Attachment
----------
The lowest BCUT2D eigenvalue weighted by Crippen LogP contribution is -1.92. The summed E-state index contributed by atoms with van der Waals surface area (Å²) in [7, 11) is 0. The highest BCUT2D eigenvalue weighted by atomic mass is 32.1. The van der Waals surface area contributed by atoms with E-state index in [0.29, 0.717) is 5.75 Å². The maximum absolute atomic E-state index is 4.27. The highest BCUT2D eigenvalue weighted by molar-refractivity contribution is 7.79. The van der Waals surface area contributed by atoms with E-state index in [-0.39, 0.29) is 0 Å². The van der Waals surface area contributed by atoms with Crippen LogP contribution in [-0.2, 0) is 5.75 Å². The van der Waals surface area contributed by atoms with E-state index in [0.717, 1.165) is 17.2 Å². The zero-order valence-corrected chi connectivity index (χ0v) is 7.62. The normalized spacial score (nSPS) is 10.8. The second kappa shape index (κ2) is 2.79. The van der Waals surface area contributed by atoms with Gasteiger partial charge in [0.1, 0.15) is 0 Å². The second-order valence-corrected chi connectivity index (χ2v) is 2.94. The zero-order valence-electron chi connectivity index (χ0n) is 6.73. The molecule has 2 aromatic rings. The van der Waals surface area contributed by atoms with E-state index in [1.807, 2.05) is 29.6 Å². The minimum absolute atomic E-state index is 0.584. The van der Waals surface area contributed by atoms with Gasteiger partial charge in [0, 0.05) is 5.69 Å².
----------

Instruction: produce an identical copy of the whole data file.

The lowest BCUT2D eigenvalue weighted by Crippen LogP contribution is -1.92. The summed E-state index contributed by atoms with van der Waals surface area (Å²) in [7, 11) is 0. The highest BCUT2D eigenvalue weighted by atomic mass is 32.1. The van der Waals surface area contributed by atoms with E-state index in [0.29, 0.717) is 5.75 Å². The maximum absolute atomic E-state index is 4.27. The highest BCUT2D eigenvalue weighted by molar-refractivity contribution is 7.79. The van der Waals surface area contributed by atoms with E-state index in [-0.39, 0.29) is 0 Å². The van der Waals surface area contributed by atoms with Crippen LogP contribution in [-0.2, 0) is 5.75 Å². The van der Waals surface area contributed by atoms with E-state index in [0.717, 1.165) is 17.2 Å². The zero-order valence-corrected chi connectivity index (χ0v) is 7.62. The normalized spacial score (nSPS) is 10.8. The second kappa shape index (κ2) is 2.79. The van der Waals surface area contributed by atoms with Gasteiger partial charge in [0.1, 0.15) is 0 Å². The second-order valence-corrected chi connectivity index (χ2v) is 2.94. The zero-order valence-electron chi connectivity index (χ0n) is 6.73. The molecule has 2 aromatic rings. The van der Waals surface area contributed by atoms with E-state index in [1.807, 2.05) is 29.6 Å². The minimum absolute atomic E-state index is 0.584. The van der Waals surface area contributed by atoms with Gasteiger partial charge in [0, 0.05) is 5.69 Å².